Few of the Expert Crew

Year after year, despite my begging summer to stay, fall rolls right in. Aspens torch bittersweet against sapphire skies. The brush becomes a mottled hide of reds and oranges. The purple of an incongruous aster beckons to your eye. A cool tinge rides the air, and there’s that distinct old-bones rattle of the leaves when breezes braid through them. One moment you inhale the scent of decaying leaves, the next, baked dirt. Elk bugle—an oxymoron of a term, “bugle”—because their sounds are high thin threads, like whale sounds through air. Along the trails, bears gorge on berries, leaving destroyed bushes and piles of yellow-seed droppings.

A few weeks ago, I volunteered at the Vail Recreation District’s final kids’ mountain bike race of the 2017 season. It was held on the Minturn Mini-Mile, a new trail that I’d helped build one evening, and I was excited to see those little suckers use it. As I rode out to my assigned spot as marshall (a stone bridge perhaps three feet wide with a five-foot drop on either side), I came upon a fresh pile of bear scat literally as wide as the trail and as high as my shin. For the youngest competitors, this pile would rise knee-high. Even for the bigger kids … well, I’ll leave it to your imagination. I dismounted, glancing around; that much scat must have come from one hell of a big bear. The announcer’s distant amplified voice declared the start was two minutes hence. Nothing for it, grimacing, working not to gag, I took a great swipe at that pile with the side of my shoe.

Bear poo, it turns out, at least in fall, is the opposite of what you’d expect. It’s dry and granular and falls away easily. In three swipes and one scrape of the dirt, it was mostly gone. Just like that. I climbed back on my bike as the announcer started counting backwards from ten. Cheers rose. The first wave of kids was off.

Race Beaver Creek 2017

My daughter raced in this series every year from when she became old enough. For many years, she won her youth divisions, even beating the boys. At nine, she was the series poster child. I had been one proud momma. This last season, eighteen and newly-graduated from high school, Syd decided she wanted to bump above her 18-And-Under-Sport division to compete with the adults in the Expert division, though she knew she would not win. It meant we raced together, her with the twenty-somethings, me with the fossils. For years she’d been faster than me, faster than most gals, but this summer, though she rode well, she didn’t race well. I, on the other hand, had a stellar season. Every race, Syd would start faster than me, but about halfway through, I’d come up on her. I’d hang with her, urge her on. She’d get annoyed—really, who wants your mother cajoling you in a race?—so I’d ride on ahead. Each time, it felt upside-down. Like fate playing an ironic game. Syd handled it with a grace I wasn’t sure I could have mustered, were I her.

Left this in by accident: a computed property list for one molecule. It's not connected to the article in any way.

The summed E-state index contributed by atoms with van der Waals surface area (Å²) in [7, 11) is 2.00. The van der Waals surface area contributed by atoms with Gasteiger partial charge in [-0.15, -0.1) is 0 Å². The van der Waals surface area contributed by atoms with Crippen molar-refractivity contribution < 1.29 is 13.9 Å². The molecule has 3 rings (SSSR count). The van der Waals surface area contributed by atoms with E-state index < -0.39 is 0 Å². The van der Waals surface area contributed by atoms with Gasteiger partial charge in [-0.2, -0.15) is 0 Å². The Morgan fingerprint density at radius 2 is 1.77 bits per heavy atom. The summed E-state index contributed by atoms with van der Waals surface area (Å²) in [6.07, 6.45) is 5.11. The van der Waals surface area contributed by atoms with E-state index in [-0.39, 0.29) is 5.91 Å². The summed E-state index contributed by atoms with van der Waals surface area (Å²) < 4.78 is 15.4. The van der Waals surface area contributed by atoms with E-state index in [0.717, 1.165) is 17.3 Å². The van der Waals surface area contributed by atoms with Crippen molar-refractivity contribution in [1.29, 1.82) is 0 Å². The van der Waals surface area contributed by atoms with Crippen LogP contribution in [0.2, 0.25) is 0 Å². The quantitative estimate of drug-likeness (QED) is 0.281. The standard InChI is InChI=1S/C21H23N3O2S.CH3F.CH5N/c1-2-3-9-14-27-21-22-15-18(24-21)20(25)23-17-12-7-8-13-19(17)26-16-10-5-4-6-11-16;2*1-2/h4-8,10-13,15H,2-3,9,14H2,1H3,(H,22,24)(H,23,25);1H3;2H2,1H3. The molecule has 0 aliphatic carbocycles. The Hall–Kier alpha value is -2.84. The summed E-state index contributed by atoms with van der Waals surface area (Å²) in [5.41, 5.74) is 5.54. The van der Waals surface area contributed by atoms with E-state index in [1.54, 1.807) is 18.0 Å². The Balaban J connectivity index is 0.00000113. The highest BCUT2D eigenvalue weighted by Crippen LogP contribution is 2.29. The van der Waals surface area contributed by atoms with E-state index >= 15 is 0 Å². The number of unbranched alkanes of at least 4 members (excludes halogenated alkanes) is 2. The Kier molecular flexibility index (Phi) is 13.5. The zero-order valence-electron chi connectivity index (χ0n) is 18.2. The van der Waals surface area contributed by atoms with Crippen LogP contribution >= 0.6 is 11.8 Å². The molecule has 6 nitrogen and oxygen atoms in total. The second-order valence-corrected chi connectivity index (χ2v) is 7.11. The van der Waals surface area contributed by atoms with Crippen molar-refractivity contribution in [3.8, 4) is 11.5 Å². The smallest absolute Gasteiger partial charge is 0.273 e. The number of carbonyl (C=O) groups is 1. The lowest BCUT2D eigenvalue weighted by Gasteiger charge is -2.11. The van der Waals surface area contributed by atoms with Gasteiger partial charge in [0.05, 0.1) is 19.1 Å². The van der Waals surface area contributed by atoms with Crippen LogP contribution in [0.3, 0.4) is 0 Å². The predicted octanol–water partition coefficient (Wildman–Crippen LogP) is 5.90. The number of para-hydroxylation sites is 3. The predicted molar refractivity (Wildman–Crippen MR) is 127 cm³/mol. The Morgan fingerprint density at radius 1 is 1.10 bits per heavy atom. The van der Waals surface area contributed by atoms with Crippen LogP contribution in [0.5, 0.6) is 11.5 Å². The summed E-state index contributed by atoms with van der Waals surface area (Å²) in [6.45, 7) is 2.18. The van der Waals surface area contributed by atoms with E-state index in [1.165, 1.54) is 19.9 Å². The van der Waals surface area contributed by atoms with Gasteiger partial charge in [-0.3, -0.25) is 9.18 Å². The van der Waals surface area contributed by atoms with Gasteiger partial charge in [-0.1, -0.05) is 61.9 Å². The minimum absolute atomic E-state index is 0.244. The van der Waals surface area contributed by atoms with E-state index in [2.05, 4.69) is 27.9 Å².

At the stone bridge, Sullivan Middaugh rocketed across first, another boy in hot pursuit.

Kids Race 2017

Sullivan’s father competes in triathlons. Competes very well. In fact, Josiah was the Xterra World Champion in 2015 and has finished near that more years than I can count on my fingers. As I watched Sullivan zoom on down the trail, I recalled that in July he’d beaten 122 adult men to win this year’s Amateur Sprint division of the Xterra race in Beaver Creek. Josiah, who won the pro division, must have been so proud. I then recalled a snowshoe national championship at Beaver Creek years ago, before Sullivan was even born. After we’d raced, Josiah had borrowed my cell phone (a new thing not everyone carried back then) to call his parents, to share his joy at winning. It was Josiah’s first such victory in a storied career. He’d stepped a few feet away to make that call, but I’d glanced over to see him, and I could still picture his grin as he paused speaking and heard his parents’ reaction.

I turned to urge the next racers to hold their line across the narrow red bridge. In the distance hunkered Battle Mountain Pass with its chalk-colored cliffs, steadfast in the soft evening light. How many years until Josiah and Sullivan raced in the same division? Six-year-old Calen White rolled across the bridge, game face on, the stone’s uneven texture bouncing him precariously near its edges. His father Stephen is another remarkable athlete; how long for them?

2017 Fall Racing

Kid after determined kid rolled across that bridge. Many whose parents I knew. How long until they all raced against their parents? How many fathers would be faster than their sons? How many mothers faster than their daughters? If this happened, would those parents’ worlds also seem inverted? And in the midst of this, would they, too, feel like the last patch of green leaves on a mountainside of golden aspens? Or an incongruous blooming aster, the last bit of color in a fading world where elk issue whale songs in opposite elevations.